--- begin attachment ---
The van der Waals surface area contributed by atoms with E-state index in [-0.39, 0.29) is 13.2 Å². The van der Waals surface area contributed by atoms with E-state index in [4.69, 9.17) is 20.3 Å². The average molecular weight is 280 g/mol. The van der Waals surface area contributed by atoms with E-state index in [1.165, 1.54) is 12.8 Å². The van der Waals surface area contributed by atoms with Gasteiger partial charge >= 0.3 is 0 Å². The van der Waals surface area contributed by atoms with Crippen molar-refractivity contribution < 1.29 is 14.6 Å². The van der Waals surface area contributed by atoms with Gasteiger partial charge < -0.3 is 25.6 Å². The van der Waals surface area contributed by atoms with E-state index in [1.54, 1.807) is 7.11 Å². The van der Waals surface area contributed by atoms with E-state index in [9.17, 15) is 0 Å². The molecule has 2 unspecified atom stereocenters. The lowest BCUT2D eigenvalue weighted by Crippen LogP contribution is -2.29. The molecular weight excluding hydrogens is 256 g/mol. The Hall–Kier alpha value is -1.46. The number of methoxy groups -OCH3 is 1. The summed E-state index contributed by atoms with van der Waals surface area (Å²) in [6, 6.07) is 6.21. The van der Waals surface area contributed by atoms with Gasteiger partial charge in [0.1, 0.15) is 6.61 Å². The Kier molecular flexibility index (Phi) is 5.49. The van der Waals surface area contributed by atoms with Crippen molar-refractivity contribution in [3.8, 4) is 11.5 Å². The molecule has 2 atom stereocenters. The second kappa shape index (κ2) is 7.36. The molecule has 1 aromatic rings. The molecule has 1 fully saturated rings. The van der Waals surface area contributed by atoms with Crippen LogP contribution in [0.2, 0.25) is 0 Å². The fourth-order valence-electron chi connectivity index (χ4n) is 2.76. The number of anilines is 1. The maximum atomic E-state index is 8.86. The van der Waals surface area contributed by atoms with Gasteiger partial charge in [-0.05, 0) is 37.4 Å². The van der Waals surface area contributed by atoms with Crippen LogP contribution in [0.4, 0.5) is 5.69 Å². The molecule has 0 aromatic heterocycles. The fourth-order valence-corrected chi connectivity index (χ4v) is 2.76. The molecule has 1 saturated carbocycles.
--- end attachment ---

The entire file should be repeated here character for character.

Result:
The van der Waals surface area contributed by atoms with E-state index in [-0.39, 0.29) is 13.2 Å². The van der Waals surface area contributed by atoms with E-state index in [4.69, 9.17) is 20.3 Å². The average molecular weight is 280 g/mol. The van der Waals surface area contributed by atoms with E-state index in [1.165, 1.54) is 12.8 Å². The van der Waals surface area contributed by atoms with Gasteiger partial charge >= 0.3 is 0 Å². The van der Waals surface area contributed by atoms with Crippen molar-refractivity contribution < 1.29 is 14.6 Å². The van der Waals surface area contributed by atoms with Gasteiger partial charge < -0.3 is 25.6 Å². The van der Waals surface area contributed by atoms with E-state index in [1.54, 1.807) is 7.11 Å². The van der Waals surface area contributed by atoms with E-state index in [9.17, 15) is 0 Å². The molecule has 2 unspecified atom stereocenters. The lowest BCUT2D eigenvalue weighted by Crippen LogP contribution is -2.29. The molecular weight excluding hydrogens is 256 g/mol. The Hall–Kier alpha value is -1.46. The number of methoxy groups -OCH3 is 1. The summed E-state index contributed by atoms with van der Waals surface area (Å²) in [6, 6.07) is 6.21. The van der Waals surface area contributed by atoms with Gasteiger partial charge in [0.1, 0.15) is 6.61 Å². The Kier molecular flexibility index (Phi) is 5.49. The van der Waals surface area contributed by atoms with Crippen molar-refractivity contribution in [3.8, 4) is 11.5 Å². The molecule has 2 atom stereocenters. The second kappa shape index (κ2) is 7.36. The molecule has 1 aromatic rings. The molecule has 1 fully saturated rings. The van der Waals surface area contributed by atoms with Crippen LogP contribution in [0.2, 0.25) is 0 Å². The fourth-order valence-electron chi connectivity index (χ4n) is 2.76. The number of anilines is 1. The maximum atomic E-state index is 8.86. The van der Waals surface area contributed by atoms with Gasteiger partial charge in [-0.05, 0) is 37.4 Å². The van der Waals surface area contributed by atoms with Crippen LogP contribution in [0.4, 0.5) is 5.69 Å². The molecule has 0 aromatic heterocycles. The fourth-order valence-corrected chi connectivity index (χ4v) is 2.76. The molecule has 1 saturated carbocycles.